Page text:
"And now I know I was born good enough"- Ashley. Ashley tells her story of battling Anorexia and the beauty God brought from her brokenness.
Ever since I could remember I’ve had a twisted relationship with my body. It has been a thing of pride and a thing of hate. Getting more attention than was wanted or deserved or getting none at all. I never felt good enough. Never pretty enough, smart enough, funny enough, creative enough. I was always anxious and always self critical, even in kindergarten getting made fun of I would be mortified and berate myself for about a week.
What I began to realize was that the only praise, or at least what I took as praise, that I got was for being tiny. Kids were possibly making fun of me telling me I had chicken legs, but my brain took this as a compliment. Had I finally found what I was good enough at? This was so damaging and so twisted, but that is what I went with.
My life at home did nothing to combat the negative self-talk and feelings of inferiority. Ever since I could remember I was terrified of my father. Terrified to disappoint him, terrified to say the wrong thing, terrified to look at him wrong, terrified to breath. The quick whip of his tongue could steal someone’s dignity for a very long time. I grew up learning that love was conditional and God was a God of wrath and judgment, not a God of love and forgiveness. Everything that I did wrong it was just a sentence to hell.
I was spanked regularly for things that looking back now, were absolutely ridiculous. I had severe separation anxiety and had panic attacks and cried every day in kindergarten. It was not ok to cry unless you were physically hurt, so I was threatened if my teacher reported that I cried again I would be punished. Of coarse I did and was forced to pull down my pants as my father whipped me with a belt. This is when I began to learn that emotions were evil and not to be felt.
The years following things were stripped away from me little by little until my mother finally decided to do what she had to do to take us out of the situation. We put our things in trash bags and went to a hotel while he was served with papers. The year following was awful. He broke into our house after he had said we could live there, he threatened to take me so my mother would never see me again. My anxiety was at all time high, I lived in a constant state of fear.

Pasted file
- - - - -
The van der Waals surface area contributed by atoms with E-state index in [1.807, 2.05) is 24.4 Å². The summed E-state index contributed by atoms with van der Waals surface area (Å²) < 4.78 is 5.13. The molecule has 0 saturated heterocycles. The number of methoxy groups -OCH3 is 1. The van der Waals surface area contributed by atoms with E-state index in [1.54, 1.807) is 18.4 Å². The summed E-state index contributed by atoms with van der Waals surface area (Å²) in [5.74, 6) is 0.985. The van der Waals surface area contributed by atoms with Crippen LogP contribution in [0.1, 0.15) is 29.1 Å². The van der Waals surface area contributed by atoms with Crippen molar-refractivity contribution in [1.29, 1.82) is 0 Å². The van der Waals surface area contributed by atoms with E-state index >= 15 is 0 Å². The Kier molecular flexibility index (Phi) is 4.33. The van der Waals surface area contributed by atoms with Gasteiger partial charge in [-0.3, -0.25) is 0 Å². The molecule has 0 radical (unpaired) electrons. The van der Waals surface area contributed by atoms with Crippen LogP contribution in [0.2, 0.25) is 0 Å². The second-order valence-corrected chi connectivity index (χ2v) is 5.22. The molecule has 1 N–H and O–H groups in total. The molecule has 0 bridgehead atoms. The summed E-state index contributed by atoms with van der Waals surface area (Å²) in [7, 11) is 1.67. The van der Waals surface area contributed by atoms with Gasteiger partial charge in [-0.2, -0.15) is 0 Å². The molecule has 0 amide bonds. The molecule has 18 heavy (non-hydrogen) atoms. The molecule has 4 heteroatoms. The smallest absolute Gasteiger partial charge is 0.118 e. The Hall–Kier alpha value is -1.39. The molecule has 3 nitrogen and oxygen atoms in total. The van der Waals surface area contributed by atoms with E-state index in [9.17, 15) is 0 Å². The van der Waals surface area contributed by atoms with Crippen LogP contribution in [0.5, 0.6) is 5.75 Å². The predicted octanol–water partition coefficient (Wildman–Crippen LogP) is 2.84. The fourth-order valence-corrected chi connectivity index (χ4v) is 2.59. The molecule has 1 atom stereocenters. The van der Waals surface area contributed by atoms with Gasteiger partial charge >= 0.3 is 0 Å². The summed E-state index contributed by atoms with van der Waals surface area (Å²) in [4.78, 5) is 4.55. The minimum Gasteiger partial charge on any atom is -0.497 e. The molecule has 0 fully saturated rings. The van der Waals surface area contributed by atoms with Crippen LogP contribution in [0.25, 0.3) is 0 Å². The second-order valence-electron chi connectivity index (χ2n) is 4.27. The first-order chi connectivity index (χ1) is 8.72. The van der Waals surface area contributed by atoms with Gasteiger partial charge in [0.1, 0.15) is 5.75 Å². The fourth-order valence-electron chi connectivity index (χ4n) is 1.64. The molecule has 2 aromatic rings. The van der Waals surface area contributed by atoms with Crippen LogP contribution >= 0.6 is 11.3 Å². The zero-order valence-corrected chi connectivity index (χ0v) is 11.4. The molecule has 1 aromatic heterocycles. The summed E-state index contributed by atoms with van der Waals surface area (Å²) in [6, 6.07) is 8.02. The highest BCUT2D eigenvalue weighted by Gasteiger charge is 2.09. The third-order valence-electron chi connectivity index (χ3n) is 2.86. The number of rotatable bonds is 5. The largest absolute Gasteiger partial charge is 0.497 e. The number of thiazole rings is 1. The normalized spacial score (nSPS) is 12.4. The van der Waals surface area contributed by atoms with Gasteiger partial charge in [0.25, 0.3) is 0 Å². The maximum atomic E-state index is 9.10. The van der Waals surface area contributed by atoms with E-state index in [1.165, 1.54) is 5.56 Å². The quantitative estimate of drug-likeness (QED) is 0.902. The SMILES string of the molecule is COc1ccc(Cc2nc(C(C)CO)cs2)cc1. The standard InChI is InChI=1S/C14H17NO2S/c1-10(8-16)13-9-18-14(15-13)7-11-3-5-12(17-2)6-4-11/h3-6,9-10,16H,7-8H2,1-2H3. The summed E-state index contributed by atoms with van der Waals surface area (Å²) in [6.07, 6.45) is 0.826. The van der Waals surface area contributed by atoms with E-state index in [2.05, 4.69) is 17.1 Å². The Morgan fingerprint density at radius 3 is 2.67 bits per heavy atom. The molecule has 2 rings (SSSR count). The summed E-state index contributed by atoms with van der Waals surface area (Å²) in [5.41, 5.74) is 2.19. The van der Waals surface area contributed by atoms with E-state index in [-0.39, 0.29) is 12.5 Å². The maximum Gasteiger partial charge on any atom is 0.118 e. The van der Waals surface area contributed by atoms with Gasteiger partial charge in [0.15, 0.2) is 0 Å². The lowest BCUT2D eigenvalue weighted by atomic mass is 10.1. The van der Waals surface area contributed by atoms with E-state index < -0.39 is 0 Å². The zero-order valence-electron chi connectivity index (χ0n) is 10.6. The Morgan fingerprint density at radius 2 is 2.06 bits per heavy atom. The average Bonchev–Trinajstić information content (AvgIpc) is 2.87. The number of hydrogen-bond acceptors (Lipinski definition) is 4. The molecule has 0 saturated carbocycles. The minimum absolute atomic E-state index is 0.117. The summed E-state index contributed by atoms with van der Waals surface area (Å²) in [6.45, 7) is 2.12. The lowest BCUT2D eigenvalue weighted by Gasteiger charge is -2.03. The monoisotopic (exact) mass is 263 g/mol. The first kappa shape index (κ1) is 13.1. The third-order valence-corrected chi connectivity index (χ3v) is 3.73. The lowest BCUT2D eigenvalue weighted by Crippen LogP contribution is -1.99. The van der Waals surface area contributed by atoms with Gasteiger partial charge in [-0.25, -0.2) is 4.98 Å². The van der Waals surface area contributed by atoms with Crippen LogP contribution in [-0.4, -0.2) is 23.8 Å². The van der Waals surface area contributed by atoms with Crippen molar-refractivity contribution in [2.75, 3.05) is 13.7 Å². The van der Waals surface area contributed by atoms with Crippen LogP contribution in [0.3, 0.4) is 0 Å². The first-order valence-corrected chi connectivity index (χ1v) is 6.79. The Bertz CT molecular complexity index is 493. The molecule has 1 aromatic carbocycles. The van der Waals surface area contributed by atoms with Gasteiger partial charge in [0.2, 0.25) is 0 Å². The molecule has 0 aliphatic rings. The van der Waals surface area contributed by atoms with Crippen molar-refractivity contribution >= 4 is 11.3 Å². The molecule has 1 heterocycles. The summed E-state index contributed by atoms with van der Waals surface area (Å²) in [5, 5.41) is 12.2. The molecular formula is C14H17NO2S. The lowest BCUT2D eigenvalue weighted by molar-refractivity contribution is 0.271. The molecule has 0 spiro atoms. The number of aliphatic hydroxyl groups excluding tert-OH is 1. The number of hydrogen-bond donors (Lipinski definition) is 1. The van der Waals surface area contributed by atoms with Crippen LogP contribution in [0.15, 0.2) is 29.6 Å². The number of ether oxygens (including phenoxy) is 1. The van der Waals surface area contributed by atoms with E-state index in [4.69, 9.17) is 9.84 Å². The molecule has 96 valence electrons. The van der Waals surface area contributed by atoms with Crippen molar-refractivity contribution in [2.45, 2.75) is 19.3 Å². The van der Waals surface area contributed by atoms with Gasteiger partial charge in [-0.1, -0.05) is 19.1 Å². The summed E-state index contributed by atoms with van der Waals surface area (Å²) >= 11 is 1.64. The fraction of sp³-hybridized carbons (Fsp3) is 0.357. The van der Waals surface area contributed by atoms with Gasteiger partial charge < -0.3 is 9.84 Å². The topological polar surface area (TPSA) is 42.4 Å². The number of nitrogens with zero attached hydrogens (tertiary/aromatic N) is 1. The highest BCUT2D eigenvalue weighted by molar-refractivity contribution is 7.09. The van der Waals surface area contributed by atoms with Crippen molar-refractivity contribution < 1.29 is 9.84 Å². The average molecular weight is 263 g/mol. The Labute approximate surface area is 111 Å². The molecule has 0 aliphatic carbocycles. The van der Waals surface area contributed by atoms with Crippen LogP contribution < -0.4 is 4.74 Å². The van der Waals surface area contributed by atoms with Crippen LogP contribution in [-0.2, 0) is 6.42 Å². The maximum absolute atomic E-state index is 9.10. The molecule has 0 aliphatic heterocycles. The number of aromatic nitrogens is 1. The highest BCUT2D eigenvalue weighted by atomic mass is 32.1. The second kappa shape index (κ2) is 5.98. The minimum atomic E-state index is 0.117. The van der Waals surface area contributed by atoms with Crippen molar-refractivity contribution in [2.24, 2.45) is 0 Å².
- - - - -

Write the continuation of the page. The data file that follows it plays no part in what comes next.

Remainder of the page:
Fast forward to high school, the place where all good souls go to die. I entered into my first relationship that was completely destructive and every relationship after that was not much better. I was lied to, cheated on, and told I wasn’t good enough by every single one. The message I received from guys was that my body was all I was good for and it was the only reason they were with me to begin with.
In between all of this my body began to change as I went through puberty, I was a late bloomer. All a had that was good was my body, and now it was changing and becoming larger. I began to restrict my food when I was about 14. I would go back and forth from completely restricting to eating normally depending what was going on.
By the time I was 18 it had spiraled out of control. The very thing I was doing to feel more in control was completely out of control and I didn’t want to admit it. One morning I collapsed and had a seizure and the cat was out of the bag. There was no more hiding it. My mother knew I had a problem and took me to a psychiatrist who referred me to an outpatient eating disorder treatment center. I didn’t want to be there so I did what I had to do and say to get out. I faked weight by water loading and stuffing things in my underwear. I lied about eating on the weekends; I hid weight gain supplements under my bed. I did work a little in therapy, but not enough to recover.